It’s December and the year is now coming to a close. With new releases drastically slowing down, it’s the perfect time of year to take a step back and jam some of metal’s most classic and influential bands. For the rest of this month, the Ride into Glory team will be looking at some of our favorite songs from metal’s finest artists.
When it comes to bands of this caliber, it’s hard to pick a favorite album let alone a song! It’s not easy to single out one song as “better than everything else they did”, so most of us decided to approach this discussion from a completely sentimental perspective. Asking ourselves: “what is that one song of the band that I have the strongest emotional connection?”, it was suddenly easier than comparing songs as if there can be an objective quality ranking. These bands are titans of heavy metal for a reason and you can expect to read about our personal connections and anecdotes related to them in this series.
This week’s article is Judas Priest. We’d love to hear what your favorite tracks from this band are as well and why in the comments below!
The Hellion -> Electric Eye (Marco)
I’m admittedly cheating a bit by lumping together “The Hellion” and “Electric Eye”, but in my mind these tracks are inseparable. Judas Priest have so many unbelievable moments in their long, storied discography and this opening sequence of Screaming for Vengeance is simply my favorite. “The Hellion” leads perfectly into “Electric Eye” and the catchy, lead driven songwriting is a fantastic representation of Judas Priest’s heavier, more metallic sound they had in the 80s.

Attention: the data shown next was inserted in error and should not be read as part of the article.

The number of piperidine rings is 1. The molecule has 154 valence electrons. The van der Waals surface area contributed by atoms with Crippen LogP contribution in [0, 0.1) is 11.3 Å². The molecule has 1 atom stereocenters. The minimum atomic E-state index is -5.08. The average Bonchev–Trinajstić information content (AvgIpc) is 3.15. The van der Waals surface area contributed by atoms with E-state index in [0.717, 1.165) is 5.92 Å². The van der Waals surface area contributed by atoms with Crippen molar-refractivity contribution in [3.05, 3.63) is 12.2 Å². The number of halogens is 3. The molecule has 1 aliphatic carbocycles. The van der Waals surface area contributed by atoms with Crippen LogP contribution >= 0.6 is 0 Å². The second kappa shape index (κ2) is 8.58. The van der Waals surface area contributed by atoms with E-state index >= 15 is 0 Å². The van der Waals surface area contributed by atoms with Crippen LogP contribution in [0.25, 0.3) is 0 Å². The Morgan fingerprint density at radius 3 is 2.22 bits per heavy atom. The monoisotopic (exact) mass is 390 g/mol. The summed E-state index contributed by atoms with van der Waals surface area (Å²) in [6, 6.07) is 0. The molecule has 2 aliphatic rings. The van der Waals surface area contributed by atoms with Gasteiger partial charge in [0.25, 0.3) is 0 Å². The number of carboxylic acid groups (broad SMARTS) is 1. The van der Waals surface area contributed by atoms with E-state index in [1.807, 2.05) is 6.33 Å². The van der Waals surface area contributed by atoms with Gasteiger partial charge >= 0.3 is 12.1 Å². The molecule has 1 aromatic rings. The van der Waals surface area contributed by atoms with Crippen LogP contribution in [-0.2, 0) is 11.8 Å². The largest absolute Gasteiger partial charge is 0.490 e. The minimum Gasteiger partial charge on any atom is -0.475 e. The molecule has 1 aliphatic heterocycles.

Beyond the Realms of Death (Rhandgar)
There are endless possibilities here, spanning over decades. Judas Priest, throughout their admittedly rather inconsistent career, managed to write some of the best heavy metal songs of each decade, at least before 2000s. If you tell me “The Sentinel” is one of the best 80s tracks, or “A Touch of Evil” one of the best of 90s for that matter, I wouldn’t argue with you. The balls to the wall heavy metal peaks they’ve reached in the early 80s, and once again with Painkiller later on, are some of their works. However, there’s something else about Priest that always got my love and interest: their emotional side in the 70s. They always had their own characteristic approach to this more tender side; be it ending the first half of Sad Wings of Destiny with eight minutes of “Dreamer/Deceiver”, covering a Joan Baez song in a weirdly riffy manner, or my pick for now: “Beyond the Realms of Death”. Especially the second half of this song is exactly what I think when I think about “Judas Priest’s emotional side”: not a full-on pop ballad, not a cheesy precursor to glam trends. You just drift away with the guitar work as he also leaves the world behind, hiding in his mind in a safe, comfort zone. In my own comfort zone, 70s Priest most definitely have a dedicated corner.
Tyrant (DeathoftheSun, Xeco)